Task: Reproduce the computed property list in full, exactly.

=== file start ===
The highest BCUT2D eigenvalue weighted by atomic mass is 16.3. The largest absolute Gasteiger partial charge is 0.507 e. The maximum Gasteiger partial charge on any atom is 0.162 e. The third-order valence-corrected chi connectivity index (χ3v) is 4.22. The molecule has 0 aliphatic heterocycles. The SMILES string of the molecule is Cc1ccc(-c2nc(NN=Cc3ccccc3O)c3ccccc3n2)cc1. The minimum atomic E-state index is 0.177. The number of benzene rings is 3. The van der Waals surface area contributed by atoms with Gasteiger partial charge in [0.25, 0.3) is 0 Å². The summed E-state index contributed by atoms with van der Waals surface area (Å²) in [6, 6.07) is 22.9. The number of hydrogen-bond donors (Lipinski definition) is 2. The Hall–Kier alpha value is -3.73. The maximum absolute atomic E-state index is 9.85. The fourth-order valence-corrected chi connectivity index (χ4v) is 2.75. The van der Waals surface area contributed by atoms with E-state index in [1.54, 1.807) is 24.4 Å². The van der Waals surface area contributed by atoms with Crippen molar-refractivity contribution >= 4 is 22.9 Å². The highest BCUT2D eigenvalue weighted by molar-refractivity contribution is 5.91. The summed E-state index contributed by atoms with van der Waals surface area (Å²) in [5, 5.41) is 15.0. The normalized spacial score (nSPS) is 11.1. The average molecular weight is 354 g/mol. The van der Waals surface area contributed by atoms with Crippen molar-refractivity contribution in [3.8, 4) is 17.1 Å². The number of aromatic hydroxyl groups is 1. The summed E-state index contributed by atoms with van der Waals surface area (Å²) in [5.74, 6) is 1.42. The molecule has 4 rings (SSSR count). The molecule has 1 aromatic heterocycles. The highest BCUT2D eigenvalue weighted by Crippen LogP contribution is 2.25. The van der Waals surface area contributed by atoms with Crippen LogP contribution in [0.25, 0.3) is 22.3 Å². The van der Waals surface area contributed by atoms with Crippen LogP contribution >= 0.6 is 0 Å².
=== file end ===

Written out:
The highest BCUT2D eigenvalue weighted by atomic mass is 16.3. The largest absolute Gasteiger partial charge is 0.507 e. The maximum Gasteiger partial charge on any atom is 0.162 e. The third-order valence-corrected chi connectivity index (χ3v) is 4.22. The molecule has 0 aliphatic heterocycles. The SMILES string of the molecule is Cc1ccc(-c2nc(NN=Cc3ccccc3O)c3ccccc3n2)cc1. The minimum atomic E-state index is 0.177. The number of benzene rings is 3. The van der Waals surface area contributed by atoms with Gasteiger partial charge in [0.25, 0.3) is 0 Å². The summed E-state index contributed by atoms with van der Waals surface area (Å²) in [6, 6.07) is 22.9. The number of hydrogen-bond donors (Lipinski definition) is 2. The Hall–Kier alpha value is -3.73. The maximum absolute atomic E-state index is 9.85. The fourth-order valence-corrected chi connectivity index (χ4v) is 2.75. The van der Waals surface area contributed by atoms with E-state index in [1.54, 1.807) is 24.4 Å². The van der Waals surface area contributed by atoms with Crippen molar-refractivity contribution >= 4 is 22.9 Å². The highest BCUT2D eigenvalue weighted by molar-refractivity contribution is 5.91. The summed E-state index contributed by atoms with van der Waals surface area (Å²) in [5, 5.41) is 15.0. The normalized spacial score (nSPS) is 11.1. The average molecular weight is 354 g/mol. The van der Waals surface area contributed by atoms with Crippen molar-refractivity contribution in [3.8, 4) is 17.1 Å². The number of aromatic hydroxyl groups is 1. The summed E-state index contributed by atoms with van der Waals surface area (Å²) in [5.74, 6) is 1.42. The molecule has 4 rings (SSSR count). The molecule has 1 aromatic heterocycles. The highest BCUT2D eigenvalue weighted by Crippen LogP contribution is 2.25. The van der Waals surface area contributed by atoms with Crippen LogP contribution in [0.25, 0.3) is 22.3 Å². The van der Waals surface area contributed by atoms with Crippen LogP contribution >= 0.6 is 0 Å².